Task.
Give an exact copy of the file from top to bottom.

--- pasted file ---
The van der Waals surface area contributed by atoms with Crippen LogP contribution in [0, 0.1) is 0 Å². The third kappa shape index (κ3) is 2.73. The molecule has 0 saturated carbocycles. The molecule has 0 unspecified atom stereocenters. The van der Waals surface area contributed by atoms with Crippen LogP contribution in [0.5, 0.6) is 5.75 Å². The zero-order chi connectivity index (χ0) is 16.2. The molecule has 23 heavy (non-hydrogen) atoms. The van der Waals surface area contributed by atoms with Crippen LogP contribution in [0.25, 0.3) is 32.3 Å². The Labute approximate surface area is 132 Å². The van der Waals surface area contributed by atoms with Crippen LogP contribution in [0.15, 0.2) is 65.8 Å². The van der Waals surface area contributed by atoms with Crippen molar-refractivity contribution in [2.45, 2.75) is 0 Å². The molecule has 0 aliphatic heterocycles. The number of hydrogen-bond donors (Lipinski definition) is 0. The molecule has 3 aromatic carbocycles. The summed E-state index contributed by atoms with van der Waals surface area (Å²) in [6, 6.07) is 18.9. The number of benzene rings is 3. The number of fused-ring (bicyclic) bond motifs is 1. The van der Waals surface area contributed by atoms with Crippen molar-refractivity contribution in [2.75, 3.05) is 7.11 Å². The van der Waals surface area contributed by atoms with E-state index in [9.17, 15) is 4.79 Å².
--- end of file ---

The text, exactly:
The van der Waals surface area contributed by atoms with Crippen LogP contribution in [0, 0.1) is 0 Å². The third kappa shape index (κ3) is 2.73. The molecule has 0 saturated carbocycles. The molecule has 0 unspecified atom stereocenters. The van der Waals surface area contributed by atoms with Crippen LogP contribution in [0.5, 0.6) is 5.75 Å². The zero-order chi connectivity index (χ0) is 16.2. The molecule has 23 heavy (non-hydrogen) atoms. The van der Waals surface area contributed by atoms with Crippen LogP contribution in [0.25, 0.3) is 32.3 Å². The Labute approximate surface area is 132 Å². The van der Waals surface area contributed by atoms with Crippen LogP contribution in [0.15, 0.2) is 65.8 Å². The van der Waals surface area contributed by atoms with Crippen molar-refractivity contribution in [2.45, 2.75) is 0 Å². The molecule has 0 aliphatic heterocycles. The number of hydrogen-bond donors (Lipinski definition) is 0. The molecule has 3 aromatic carbocycles. The summed E-state index contributed by atoms with van der Waals surface area (Å²) in [6, 6.07) is 18.9. The number of benzene rings is 3. The number of fused-ring (bicyclic) bond motifs is 1. The van der Waals surface area contributed by atoms with Crippen molar-refractivity contribution in [2.75, 3.05) is 7.11 Å². The van der Waals surface area contributed by atoms with E-state index in [9.17, 15) is 4.79 Å².